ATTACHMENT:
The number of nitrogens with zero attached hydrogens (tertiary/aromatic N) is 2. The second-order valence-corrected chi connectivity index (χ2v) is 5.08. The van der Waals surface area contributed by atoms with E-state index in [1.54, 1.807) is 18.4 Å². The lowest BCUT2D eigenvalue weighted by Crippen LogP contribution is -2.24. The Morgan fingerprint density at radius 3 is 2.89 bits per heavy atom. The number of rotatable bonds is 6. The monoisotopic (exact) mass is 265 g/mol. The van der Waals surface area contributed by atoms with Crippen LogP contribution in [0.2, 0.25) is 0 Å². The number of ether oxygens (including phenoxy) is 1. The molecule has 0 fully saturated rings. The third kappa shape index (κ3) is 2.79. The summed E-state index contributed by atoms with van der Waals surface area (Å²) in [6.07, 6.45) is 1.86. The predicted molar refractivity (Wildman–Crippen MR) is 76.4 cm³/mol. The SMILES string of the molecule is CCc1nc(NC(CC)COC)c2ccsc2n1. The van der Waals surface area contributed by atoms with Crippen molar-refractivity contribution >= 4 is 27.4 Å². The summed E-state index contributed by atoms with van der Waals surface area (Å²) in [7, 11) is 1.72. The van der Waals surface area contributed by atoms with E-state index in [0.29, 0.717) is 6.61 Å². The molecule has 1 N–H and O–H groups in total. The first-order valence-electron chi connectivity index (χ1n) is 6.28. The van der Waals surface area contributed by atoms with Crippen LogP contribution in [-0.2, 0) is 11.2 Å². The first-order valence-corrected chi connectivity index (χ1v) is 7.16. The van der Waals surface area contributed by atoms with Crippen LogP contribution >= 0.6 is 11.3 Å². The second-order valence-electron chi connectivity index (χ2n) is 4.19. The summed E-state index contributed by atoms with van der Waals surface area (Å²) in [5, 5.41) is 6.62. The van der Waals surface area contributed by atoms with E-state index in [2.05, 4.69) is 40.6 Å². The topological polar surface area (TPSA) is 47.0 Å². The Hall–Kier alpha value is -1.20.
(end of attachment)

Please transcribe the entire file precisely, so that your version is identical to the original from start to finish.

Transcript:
The number of nitrogens with zero attached hydrogens (tertiary/aromatic N) is 2. The second-order valence-corrected chi connectivity index (χ2v) is 5.08. The van der Waals surface area contributed by atoms with E-state index in [1.54, 1.807) is 18.4 Å². The lowest BCUT2D eigenvalue weighted by Crippen LogP contribution is -2.24. The Morgan fingerprint density at radius 3 is 2.89 bits per heavy atom. The number of rotatable bonds is 6. The monoisotopic (exact) mass is 265 g/mol. The van der Waals surface area contributed by atoms with Crippen LogP contribution in [0.2, 0.25) is 0 Å². The number of ether oxygens (including phenoxy) is 1. The molecule has 0 fully saturated rings. The third kappa shape index (κ3) is 2.79. The summed E-state index contributed by atoms with van der Waals surface area (Å²) in [6.07, 6.45) is 1.86. The predicted molar refractivity (Wildman–Crippen MR) is 76.4 cm³/mol. The SMILES string of the molecule is CCc1nc(NC(CC)COC)c2ccsc2n1. The van der Waals surface area contributed by atoms with Crippen molar-refractivity contribution >= 4 is 27.4 Å². The summed E-state index contributed by atoms with van der Waals surface area (Å²) in [7, 11) is 1.72. The van der Waals surface area contributed by atoms with E-state index in [0.29, 0.717) is 6.61 Å². The molecule has 1 N–H and O–H groups in total. The first-order valence-electron chi connectivity index (χ1n) is 6.28. The van der Waals surface area contributed by atoms with Crippen LogP contribution in [-0.2, 0) is 11.2 Å². The first-order valence-corrected chi connectivity index (χ1v) is 7.16. The van der Waals surface area contributed by atoms with Crippen LogP contribution >= 0.6 is 11.3 Å². The second-order valence-electron chi connectivity index (χ2n) is 4.19. The summed E-state index contributed by atoms with van der Waals surface area (Å²) in [5, 5.41) is 6.62. The van der Waals surface area contributed by atoms with E-state index in [2.05, 4.69) is 40.6 Å². The topological polar surface area (TPSA) is 47.0 Å². The Hall–Kier alpha value is -1.20.